Siemens Energy is now finalizing the integration of Siemens Gamesa (formerly Gamesa Corporación Tecnológica), a process started in 2017. Notably, in 2018, Gamesa won the tender for equipping the largest wind farm in the world, managed by Orsted for 1.3 GW.

The company has continuously been growing its backlog orders since 2020, reflecting strong demand.

Source: Siemens

Siemens Energy is a leader in the energy sector, and not only in wind power. This is an interesting company for investors looking to capitalize on ever-growing energy demand, as well as the need to make energy generation increasingly greener and more efficient. The electrification trend will also greatly benefit Siemens, whose technology will be present at every step of the way, from wind turbines to smart grids to energy storage.

4. Northland Power Inc.

Northland has economic interests in 3 GW of power generation assets.

It also has a portfolio of as much as 20 GW of potential capacity in projects or in construction. This includes a 60% equity stake in the 1,044 MW Hai Long offshore wind project off the coast of Taiwan, the 1.6 GW German Nordsee cluster, and a 49% equity stake in the up to 1,200 MW Baltic Power project off the coast of Poland.

Source: Northland

The pipeline mostly comprises offshore wind projects (60%), focusing on Europe and North America.

Northland is financing its aggressive expansion with fixed-rate debt, shielding it somewhat from rising interest rates, even if its latest capital raise required interest rates of 7.34%.

Northland is a stock for investors looking to bet on the need for quickly accelerating renewable generation, ideally in combination with rising carbon taxes. If combined with inflation, this could provide Northland's long-lasting wind assets a lot of pricing power while reducing the debt servicing cost significantly.

5. Xinjiang Goldwind Science & Technology Co., Ltd.

Goldwind is a Chinese leader in wind power, with a cumulated installed capacity of 97 GW (47,000 turbines) and servicing 56 GW. The company is the leader in China, controlling 23%  of the Chinese wind power market in 2022, with China the world’s leader in onshore wind generation.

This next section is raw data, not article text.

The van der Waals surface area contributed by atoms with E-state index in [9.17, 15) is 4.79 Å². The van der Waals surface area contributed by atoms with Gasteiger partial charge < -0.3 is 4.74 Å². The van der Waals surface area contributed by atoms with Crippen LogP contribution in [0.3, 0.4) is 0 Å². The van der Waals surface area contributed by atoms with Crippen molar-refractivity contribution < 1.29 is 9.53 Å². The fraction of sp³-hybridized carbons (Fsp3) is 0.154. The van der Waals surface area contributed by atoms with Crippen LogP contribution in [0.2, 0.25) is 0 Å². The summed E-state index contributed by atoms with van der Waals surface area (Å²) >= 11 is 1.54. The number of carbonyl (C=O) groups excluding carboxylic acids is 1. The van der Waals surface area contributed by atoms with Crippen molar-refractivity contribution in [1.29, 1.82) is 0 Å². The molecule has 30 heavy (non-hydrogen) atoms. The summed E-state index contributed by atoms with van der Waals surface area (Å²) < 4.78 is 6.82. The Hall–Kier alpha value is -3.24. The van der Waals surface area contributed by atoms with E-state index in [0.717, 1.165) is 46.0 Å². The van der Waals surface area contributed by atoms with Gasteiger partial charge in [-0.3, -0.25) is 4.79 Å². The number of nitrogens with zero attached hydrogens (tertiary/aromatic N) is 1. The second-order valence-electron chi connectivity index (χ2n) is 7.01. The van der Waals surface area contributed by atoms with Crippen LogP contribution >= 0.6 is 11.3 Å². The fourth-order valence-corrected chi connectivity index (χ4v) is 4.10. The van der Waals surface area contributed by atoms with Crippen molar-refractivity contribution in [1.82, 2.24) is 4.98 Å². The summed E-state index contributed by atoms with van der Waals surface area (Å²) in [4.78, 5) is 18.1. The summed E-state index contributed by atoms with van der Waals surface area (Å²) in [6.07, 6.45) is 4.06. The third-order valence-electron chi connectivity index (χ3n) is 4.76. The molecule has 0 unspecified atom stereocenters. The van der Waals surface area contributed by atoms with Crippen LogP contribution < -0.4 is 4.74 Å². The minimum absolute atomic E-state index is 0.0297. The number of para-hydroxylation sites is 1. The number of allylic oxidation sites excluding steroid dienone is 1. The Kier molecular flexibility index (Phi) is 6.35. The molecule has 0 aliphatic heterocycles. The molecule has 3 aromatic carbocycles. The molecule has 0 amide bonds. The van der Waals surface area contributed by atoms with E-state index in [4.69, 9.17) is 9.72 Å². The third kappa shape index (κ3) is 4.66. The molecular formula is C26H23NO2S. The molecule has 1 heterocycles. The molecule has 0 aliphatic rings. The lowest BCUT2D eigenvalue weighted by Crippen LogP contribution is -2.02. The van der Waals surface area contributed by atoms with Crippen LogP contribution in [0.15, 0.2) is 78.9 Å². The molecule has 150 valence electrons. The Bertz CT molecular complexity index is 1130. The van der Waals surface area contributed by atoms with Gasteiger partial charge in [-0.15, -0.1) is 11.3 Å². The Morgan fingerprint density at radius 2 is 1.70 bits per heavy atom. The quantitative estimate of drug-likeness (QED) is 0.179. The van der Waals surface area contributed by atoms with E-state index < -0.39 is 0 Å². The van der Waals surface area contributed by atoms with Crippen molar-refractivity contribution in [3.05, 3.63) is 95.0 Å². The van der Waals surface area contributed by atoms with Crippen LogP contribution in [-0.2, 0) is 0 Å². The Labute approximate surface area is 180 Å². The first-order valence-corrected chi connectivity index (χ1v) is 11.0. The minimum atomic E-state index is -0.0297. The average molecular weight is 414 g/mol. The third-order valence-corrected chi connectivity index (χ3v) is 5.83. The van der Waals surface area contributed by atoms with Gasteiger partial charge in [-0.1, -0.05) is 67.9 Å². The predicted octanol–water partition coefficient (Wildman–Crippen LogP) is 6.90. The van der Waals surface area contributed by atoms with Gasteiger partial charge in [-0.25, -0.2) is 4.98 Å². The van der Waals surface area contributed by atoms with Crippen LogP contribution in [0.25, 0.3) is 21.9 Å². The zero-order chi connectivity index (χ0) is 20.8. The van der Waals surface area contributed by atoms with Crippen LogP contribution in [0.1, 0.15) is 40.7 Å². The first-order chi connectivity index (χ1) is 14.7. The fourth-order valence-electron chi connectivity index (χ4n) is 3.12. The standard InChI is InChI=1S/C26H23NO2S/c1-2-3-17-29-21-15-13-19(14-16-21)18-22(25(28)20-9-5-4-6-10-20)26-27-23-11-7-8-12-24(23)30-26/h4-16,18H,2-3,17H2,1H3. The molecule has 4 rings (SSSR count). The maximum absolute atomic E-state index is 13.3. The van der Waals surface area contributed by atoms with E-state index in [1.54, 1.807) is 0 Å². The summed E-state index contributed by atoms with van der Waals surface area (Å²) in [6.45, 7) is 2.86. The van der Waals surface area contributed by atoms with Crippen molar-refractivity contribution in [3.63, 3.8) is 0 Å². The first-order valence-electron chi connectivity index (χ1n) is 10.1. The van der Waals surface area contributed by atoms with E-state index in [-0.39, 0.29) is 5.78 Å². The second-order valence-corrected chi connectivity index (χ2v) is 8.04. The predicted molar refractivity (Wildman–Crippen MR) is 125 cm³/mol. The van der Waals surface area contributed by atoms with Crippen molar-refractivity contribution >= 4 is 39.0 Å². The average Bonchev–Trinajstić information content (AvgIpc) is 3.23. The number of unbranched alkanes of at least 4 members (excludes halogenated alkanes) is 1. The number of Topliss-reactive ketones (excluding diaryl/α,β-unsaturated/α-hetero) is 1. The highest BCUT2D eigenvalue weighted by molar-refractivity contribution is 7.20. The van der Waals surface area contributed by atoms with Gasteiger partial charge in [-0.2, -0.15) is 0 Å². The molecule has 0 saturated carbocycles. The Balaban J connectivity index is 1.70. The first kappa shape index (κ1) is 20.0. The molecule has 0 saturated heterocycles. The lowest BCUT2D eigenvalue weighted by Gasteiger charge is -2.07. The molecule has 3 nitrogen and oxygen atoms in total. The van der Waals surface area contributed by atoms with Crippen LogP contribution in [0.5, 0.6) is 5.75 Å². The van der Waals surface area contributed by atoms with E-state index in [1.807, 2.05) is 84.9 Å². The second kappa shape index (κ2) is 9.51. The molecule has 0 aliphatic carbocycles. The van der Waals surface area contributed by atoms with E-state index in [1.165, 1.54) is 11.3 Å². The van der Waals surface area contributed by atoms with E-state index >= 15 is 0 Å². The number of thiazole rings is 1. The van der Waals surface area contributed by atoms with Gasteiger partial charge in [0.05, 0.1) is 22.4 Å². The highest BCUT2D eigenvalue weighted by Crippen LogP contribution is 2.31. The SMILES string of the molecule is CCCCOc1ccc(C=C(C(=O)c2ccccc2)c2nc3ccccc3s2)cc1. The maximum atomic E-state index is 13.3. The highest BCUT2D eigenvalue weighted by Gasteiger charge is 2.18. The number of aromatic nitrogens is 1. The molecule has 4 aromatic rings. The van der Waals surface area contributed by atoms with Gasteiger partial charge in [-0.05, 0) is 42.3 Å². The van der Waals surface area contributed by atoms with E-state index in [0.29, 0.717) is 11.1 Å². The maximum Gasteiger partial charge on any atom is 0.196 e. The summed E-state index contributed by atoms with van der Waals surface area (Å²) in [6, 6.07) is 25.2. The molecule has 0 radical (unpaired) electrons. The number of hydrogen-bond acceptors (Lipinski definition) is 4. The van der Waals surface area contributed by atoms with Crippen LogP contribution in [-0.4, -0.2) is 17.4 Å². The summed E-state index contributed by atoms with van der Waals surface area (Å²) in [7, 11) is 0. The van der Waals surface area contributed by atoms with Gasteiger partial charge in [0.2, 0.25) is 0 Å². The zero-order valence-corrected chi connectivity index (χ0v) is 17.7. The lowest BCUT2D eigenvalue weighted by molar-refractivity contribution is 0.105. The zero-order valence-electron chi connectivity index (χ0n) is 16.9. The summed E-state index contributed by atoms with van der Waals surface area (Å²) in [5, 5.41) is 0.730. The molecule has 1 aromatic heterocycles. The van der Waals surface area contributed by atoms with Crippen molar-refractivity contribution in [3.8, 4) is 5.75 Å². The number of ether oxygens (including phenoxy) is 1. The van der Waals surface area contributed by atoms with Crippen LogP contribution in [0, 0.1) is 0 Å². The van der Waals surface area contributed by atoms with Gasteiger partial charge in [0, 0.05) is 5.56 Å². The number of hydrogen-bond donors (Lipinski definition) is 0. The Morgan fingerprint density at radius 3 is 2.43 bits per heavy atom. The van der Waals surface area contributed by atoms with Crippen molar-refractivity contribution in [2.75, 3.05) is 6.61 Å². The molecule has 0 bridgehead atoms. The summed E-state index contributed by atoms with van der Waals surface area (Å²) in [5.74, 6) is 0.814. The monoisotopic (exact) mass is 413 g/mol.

Historically a leader of onshore, the company is now very active in offshore and coastal installation as well, with a focus on increasingly large turbines.

The company is also getting active in water treatment, with 66 water treatment subsidiaries in 33 cities, bringing $125M in 2022 (out of $6.4B in total revenues).

China is a leader in wind power, but its main industrial champions have seen their stock price suffer from geopolitical tensions and fear of investors regarding Chinese stocks in general. While this risk cannot be underestimated, it also could represent an opportunity to access wind power leaders like Goldwind at a discount.

6. Boralex Inc.

Boralex is a wind power producer with a total installed capacity of  3GW. Wind represents more than 4/5th of its total capacity.

It focuses on small-scale, distributed projects, with most of the growth portfolio made of many 10-30 MW projects and the largest in the 100-120 MW range.

Boralex’s current activity mostly focuses on Canada and France and a little bit on the USA. By 2030, the USA should represent almost half of the company's activity and have added EU+UK to its portfolio.

Source: Boralex

Boralex capacity growth aims for a balanced mix between wind and solar, more than doubling the current wind capacity but adding even more solar. Growth targets are aggressive, with a goal to multiply by 4x the current capacity by 2030.

While not the largest wind operator, Boralex's focus on smaller-size projects allows it to distribute its risks and have its growth less likely to be threatened by any hiccup on just one major flagship development.

Because a large part of the growth will come from solar, Boralex is a stock that will be interesting for investors looking for exposure to wind power today but to solar power as well in the next few years, capitalizing on the demand for renewables in general.

7. Nordex SE

Nordex is a German wind turbine manufacturer with a focus on onshore turbines.

The company has installed a nominal output of 44 GW in 40 countries. It currently services a 31 GW capacity.

Thanks to its focus on onshore technology, Nordex provides its customers with one of the lowest possible costs of energy generated.

In 2016, Spanish manufacturer Acciona Windpower (AWP) was integrated into the Group, expanding Nordex's presence in the Americas and India. AWP also brought expertise in concrete towers and dealing with larger wind farm developers. Activities outside Europe contributed more than 38% to overall sales in 2022.

The company suffered from a cybersecurity incident in 2022. Still, toward the end of 2022, the installation volume was back to normal.